Guest Reflection: The Value of Leadership at Ramah Galim | Camp Ramah Northern California

Guest Reflection: The Value of Leadership at Ramah Galim

I am so grateful that I had the opportunity to return for my second time to Ramah Galim as a guest and visiting Rabbi/educator. Returning to the Monterey Bay campus felt like I was returning home to a familiar campus, culture and family. I was especially grateful that I was able to bring my 11-year-old daughter, Mina, so that she too could experience this amazing camp first hand, and enjoy it with some her friends from home in Los Angeles. Ramah Galim’s positivity, sense of adventure, and familiar spirit was felt throughout all the elements of camp, and I was especially struck by the camp’s values driven approach to crafting and delivering a truly meaningful Jewish summer experience for its campers and staff.

The very design of the camp’s program and staff structure speaks to a deep desire to empower every individual to grow and contribute as leaders, fostering Manhigut in so many ways. I was especially struck by the new addition of a Nachshon edah, which providing campers entering into their upper years of high school a richer camp adventure as they shared their experience in camp, expertise and enthusiasm with campers, whether teaching songs, dances, camp or leading Yom Sport. Beyond just these elder campers, I felt strongly the sense that every staff member, counselor and even the campers themselves saw it as their responsibility to lead others as role models and exemplars of the values and spirit that make Ramah Galim unique. Rather than shying away from opportunities, I witness campers and staff alike step up to share stories, lead skits, teach Torah and support each other in a way that makes camp a great training ground for the leaders they can be in their communities back home.

The focus on leadership evolves out of a clear sense of Kavod, in which staff and campers alike recognize the importance of shows honor and respect to others, the land and the spirit of camp. This value is modeled by camp leadership. I was particularly moved by how Howard, Marcy and Shirley go beyond their roles in overseeing specific areas of camp’s programming to seek opportunities to demonstrate for their staff and campers what it means to see each camp moment as a way of practicing kavod for other people, other living creatures and the Earth (land and sea) itself. I really appreciated witnessing counselors interacting with other counselors and campers with other campers and especially counselors with campers in a way that honored each person’s human dignity and individualism, while setting clear expectations about how each person has a role within the large camp structure. Kavod was particularly evident in the honored role that Ramah Galim’s Tikvah participants as Amitzim and Ezra campers and leaders play in elevating the whole camp experience, and how each camper and staff cares for and appreciates that Ramah Galim is special not because it creates a space for these fellow Jews, but because it ensures that they are equal participants and leaders in the camp itself.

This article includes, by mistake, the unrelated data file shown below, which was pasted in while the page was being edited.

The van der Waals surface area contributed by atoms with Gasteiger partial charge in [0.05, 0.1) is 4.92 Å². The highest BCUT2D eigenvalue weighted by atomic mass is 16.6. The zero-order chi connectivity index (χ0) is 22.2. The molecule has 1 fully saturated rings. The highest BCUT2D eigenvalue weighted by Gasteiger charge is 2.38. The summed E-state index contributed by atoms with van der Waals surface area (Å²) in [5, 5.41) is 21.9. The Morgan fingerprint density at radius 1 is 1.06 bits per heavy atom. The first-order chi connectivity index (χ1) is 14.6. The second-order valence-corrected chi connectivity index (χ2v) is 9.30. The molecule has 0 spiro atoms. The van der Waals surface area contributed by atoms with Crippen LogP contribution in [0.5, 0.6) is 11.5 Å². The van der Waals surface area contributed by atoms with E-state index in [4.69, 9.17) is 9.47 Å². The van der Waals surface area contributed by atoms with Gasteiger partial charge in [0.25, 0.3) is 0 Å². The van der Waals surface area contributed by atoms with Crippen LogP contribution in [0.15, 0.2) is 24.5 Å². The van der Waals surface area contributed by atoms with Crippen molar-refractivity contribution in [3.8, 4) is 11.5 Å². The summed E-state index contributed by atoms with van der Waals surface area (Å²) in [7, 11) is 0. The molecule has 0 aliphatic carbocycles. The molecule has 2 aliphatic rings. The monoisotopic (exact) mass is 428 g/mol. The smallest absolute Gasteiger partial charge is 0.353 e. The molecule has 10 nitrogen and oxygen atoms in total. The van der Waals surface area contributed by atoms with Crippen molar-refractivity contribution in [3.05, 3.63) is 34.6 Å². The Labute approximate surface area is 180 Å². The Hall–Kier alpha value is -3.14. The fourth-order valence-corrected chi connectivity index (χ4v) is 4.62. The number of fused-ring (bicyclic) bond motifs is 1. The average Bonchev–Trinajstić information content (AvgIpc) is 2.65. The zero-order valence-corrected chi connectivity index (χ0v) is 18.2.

When a camp emphasizes Kavod and Manhigut, it makes possible for everyone in camp to be able to find true Simcha, joy, in the camp experience. It takes strong leadership to design as thorough and diverse a camp experience as Ramah Galim offers its campers, from the essential of Jewish camping, to the amazing journeys of adventure, ocean exploration and drama that provide campers unique choices. What make the spirit of camp go beyond the programs themselves, and truly make camp meaningful and memorable as a transformative encounter, is that each individual finds joy in being part of the communal whole. This starts with Rabbi Sarah and Alana, who embody such joy in being a part of camp, interacting with campers and fostering growth in their staff. This flows through all the programming and staff leadership, as well as the counselors themselves, who find delight in meal menus, chanting blessings for meals, learning together, praying as a group and even the act of cleaning up a dining hall. The campers learn from the staff how to enjoy and celebrate not just the amazing highs of the wonderful environment and great thrills of the programming, but the little moments that make camp special, from cheers during a meal, to the delight of a hot dog. Every moment of camp because an opportunity to finding joy in being with each other and being a part of a Jewish camp.

I am so proud to able to be a guest Rabbi and educator for these amazing campers, counselors and staff. It is a privilege to be able to teach Torah, lead tefillot and participate in camp programming with everyone. The real gift for me is that even in just a few days I got to know these people as they immersed themselves in the truly wonderful experience of Ramah Galim, as I witnessed them celebrate life, grow as people and further their own Jewish journeys.

Rabbi Yechiel Hoffman, Ed.D.
Director of Youth Learning & Engagement
Temple Beth Am